Ans: Miss McCutcheon is a young, pretty and fashionable teacher in the town. She is a realist and does not believe in false hopes. She is ready to teach the children who do not bother about their grades. She is a realist and does not let anybody raise false hopes. She fails to perceive the difference between young people and the grown ups. In contrast to Harry and the Writer, she does not know that young people are too tender to entertain and understand the stark realities of life.

Q: Draw the character sketch of Harry.

Ans: Harry is a barber. He has been living in the town for the last 24 years. He is simple, sympathetic, satisfied, jolly and optimistic. He gives Clay hope to make efforts for the return of his father. He shows mature understanding of the matters of life. He does not charge those people for Clark trusts him with money for his family. He plays a very decisive role in the sale of the oyster. He is the central figure and the whole play revolves around him. Harry is the mouthpiece of the writer.

 

Q: Write a note on Mrs. Spelding.

Ans: Mrs. Spelding is a simple woman. She is not interested in national or political matters. She welcomes Kreton as a guest. The  entry of Kreton disturbs her only because his saucer has ruined her garden. She is fond of gardening. She takes care of her family and house a lot. She sets the room upstairs for Kreton. She is amicable and hospitable.

FEW KILOMETERS MORE
Q: What kind of man the writer is?

Ans: The writer has got a curious eye. In OK by the Sea, there is a lot to write on. Here he finds the story of the pearl in the making. To him, saving a family from breaking is a matter of greater worth than a pearl. He proves sympathetic, caring and generous. He is not ready to buy a machine which may mar the business of barbers. He rejects the machine also because his children will feel ashamed of a hair cut given by a quack.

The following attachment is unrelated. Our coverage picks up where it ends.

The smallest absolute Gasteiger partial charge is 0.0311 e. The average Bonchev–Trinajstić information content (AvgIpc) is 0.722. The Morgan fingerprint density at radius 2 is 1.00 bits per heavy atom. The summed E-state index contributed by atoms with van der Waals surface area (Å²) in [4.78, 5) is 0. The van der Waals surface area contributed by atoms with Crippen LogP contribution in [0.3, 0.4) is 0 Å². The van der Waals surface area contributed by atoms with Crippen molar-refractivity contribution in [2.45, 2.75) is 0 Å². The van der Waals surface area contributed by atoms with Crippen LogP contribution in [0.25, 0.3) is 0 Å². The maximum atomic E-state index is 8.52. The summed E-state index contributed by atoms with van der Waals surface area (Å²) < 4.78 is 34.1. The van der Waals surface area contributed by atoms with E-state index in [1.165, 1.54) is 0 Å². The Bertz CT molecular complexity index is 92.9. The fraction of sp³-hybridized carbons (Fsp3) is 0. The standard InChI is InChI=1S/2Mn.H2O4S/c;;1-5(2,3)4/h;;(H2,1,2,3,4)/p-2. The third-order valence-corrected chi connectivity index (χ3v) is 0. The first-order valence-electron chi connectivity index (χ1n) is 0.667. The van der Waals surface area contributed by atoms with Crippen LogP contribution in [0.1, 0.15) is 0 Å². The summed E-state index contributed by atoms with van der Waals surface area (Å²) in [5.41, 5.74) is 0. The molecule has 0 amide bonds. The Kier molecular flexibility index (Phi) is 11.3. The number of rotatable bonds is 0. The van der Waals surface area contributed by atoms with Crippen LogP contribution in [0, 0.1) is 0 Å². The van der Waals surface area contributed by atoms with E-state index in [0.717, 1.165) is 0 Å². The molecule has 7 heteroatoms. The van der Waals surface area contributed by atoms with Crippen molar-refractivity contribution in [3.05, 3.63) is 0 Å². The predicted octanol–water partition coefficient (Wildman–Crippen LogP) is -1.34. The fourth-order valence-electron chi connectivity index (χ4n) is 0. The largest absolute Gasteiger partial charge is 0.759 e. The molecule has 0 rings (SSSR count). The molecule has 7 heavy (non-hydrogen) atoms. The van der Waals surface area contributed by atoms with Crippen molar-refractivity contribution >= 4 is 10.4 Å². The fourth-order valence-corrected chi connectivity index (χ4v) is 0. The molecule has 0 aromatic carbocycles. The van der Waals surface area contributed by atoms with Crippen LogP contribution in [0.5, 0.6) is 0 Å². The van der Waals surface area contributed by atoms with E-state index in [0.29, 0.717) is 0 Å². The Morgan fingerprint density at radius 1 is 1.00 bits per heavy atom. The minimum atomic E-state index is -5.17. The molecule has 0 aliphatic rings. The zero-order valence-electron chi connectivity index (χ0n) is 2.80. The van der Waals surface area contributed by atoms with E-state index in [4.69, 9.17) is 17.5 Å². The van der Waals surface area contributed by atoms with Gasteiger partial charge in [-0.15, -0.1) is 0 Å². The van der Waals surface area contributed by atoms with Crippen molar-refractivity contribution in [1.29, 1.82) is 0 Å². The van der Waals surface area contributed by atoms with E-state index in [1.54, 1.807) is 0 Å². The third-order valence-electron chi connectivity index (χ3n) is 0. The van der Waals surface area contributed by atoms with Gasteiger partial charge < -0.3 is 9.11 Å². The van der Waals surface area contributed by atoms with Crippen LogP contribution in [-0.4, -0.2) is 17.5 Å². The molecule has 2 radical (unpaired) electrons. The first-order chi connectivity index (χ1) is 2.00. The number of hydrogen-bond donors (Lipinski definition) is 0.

Q: What is comedy? Is this play a comedy?

Ans: Comedy is a humorous form of drama. This play is a comedy. For example, Miss McCutcheon tells Harry that she is new in the town. He says that she will be a brand new anywhere she goes. She says that she finds it difficult to teach the town children. He tells her to produce her own Miss McCutcheon, “Never whisper in Ok by the sea. People misunderstand.” Thus there is a lot of fun in the play.

TAKE IT EASY
Q: What do you know about the children of the town?

Ans: The children of the town are rude and rough. They have no interest in studies. “One week in this school has knocked me for a loop”, says Miss McCutcheon. The children do not bother whether they pass or fail. They go to the sea in order to collect things thrown ashore by the sea. “The only thing they seem to be interested in is games and the sea” says the teacher. They take their teacher no more than a pretty girl.

 

Q: What message does the play convey to the reader?

Ans: Clay yearns for something impossible and he is granted. Thus the story teaches a lesson of devoted struggle and infallible faith. Despite all criticism, Clay does not lose hope. This is very important to learn because, ‘Hope sustains the world’. In this play, Clay’s problem is everybody’s problem. This attitude is a caustic comment on the modern life of isolation and selfishness. A society based on sympathy and love leads to the formation of a global village. Miss McCutcheon’s decision to teach teaches commitment. The oyster may be empty. Yet the play is brimful with pearls of morals.

[the_ad id=”269″]

Video Lectures From Third Party

 1

2

THANKS FOR READING!


SOURCE: SKIWORDY



CREDITS: RESPECTED TEACHERS



LIKE US ON FACEBOOK FOR UPDATES



FACEBOOK

https://www.facebook.com/skiwordy/